Israel parliament advances contentious judicial overhaul amidst protests


Israel’s parliament has approved a key clause of a controversial bill aimed at limiting the powers of the court. The proposed changes, introduced by Prime Minister Benjamin Netanyahu’s hard-right government, have ignited one of the largest protest movements in the country’s history since their announcement earlier this year.

Week after week, tens of thousands of demonstrators have taken to the streets, calling for an end to the planned overhaul of Israel’s justice system. The proposed reforms have drawn strong opposition domestically and attracted criticism from international sources, including United States President Joe Biden. In response to the mounting pressure, Netanyahu initially declared a pause in March to allow for discussions on the proposals.

However, with the withdrawal of Israel’s main opposition leaders, Yair Lapid and Benny Gantz, from the negotiations, Netanyahu has made a renewed attempt to push the legislation through parliament. Following a tumultuous session, the bill was passed in its first reading by a narrow margin of 64 votes to 56.

Prior to the parliamentary debate, a group of protesters gained entry into the Knesset building, necessitating their removal, while hundreds more demonstrated outside. The bill under consideration seeks to strip the judiciary of its authority to evaluate the “reasonableness” of government decisions, with potential implications for the appointment of ministers.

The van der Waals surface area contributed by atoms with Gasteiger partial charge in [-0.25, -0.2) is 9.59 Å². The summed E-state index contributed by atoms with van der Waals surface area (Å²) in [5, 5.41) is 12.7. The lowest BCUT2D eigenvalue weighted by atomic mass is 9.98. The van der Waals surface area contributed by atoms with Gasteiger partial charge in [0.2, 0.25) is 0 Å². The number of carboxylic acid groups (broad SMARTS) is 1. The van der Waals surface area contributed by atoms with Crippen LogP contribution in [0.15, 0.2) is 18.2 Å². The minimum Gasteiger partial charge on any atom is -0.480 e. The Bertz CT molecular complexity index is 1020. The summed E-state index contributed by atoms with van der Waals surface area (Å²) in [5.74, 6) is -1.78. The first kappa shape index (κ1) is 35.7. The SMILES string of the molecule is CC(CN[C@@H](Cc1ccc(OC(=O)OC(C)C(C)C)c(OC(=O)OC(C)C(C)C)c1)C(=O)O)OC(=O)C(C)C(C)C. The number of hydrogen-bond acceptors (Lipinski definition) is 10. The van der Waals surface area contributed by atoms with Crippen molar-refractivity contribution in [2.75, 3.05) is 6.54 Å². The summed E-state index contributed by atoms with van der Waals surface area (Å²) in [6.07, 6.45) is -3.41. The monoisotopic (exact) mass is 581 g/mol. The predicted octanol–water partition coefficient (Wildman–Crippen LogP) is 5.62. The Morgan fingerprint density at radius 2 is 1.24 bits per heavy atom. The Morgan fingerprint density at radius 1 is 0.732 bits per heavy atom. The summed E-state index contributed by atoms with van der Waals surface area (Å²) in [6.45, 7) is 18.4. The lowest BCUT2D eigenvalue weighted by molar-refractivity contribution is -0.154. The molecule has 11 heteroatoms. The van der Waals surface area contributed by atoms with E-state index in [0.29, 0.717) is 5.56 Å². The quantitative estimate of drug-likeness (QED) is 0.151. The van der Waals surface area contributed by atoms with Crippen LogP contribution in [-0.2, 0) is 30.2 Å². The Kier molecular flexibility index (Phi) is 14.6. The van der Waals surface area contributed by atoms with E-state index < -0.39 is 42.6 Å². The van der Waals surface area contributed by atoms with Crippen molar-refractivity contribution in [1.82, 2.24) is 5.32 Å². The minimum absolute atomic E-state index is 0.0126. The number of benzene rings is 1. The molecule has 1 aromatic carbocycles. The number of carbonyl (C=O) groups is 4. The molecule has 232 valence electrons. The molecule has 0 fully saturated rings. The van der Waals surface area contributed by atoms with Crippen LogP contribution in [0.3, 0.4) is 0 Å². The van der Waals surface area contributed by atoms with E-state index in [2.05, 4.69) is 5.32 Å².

A notable incident that fueled the reform discussions occurred in January when cabinet member Aryeh Deri, representing the ultra-Orthodox Jewish party Shas, was dismissed by Netanyahu after the Supreme Court intervened. The court’s decision, based on the grounds of “reasonableness,” was related to Deri’s previous conviction for tax evasion.

Among the proposed reforms is an increase in the government’s influence over the appointment of judges. Netanyahu’s coalition government, which includes ultra-Orthodox and extreme-right allies, argues that these changes are necessary to achieve a more balanced distribution of power. However, critics contend that Netanyahu, who is currently facing corruption charges, is attempting to manipulate the overhaul to prevent potential judgments against him. Netanyahu vehemently denies these allegations and rejects any connection between the judicial changes and his own legal situation.

Opponents of the reforms see them as a broader threat to Israeli democracy. Determined to continue their resistance, demonstrators have announced plans for mass protests on Tuesday if the bill on the “reasonableness” clause successfully passes its first reading.

A recent poll conducted by Israel’s public Kan television channel showed that 31 percent of Israelis support the proposed changes, while 43 percent oppose them. In a June interview with The Wall Street Journal, Netanyahu indicated his intention to proceed with the reforms but without the clause that curtails the Supreme Court’s powers. According to the prime minister, adjustments have already been made to the initial proposal, including the removal of an override clause that would have allowed the parliament, known as the Knesset, to overturn Supreme Court decisions with a simple majority.

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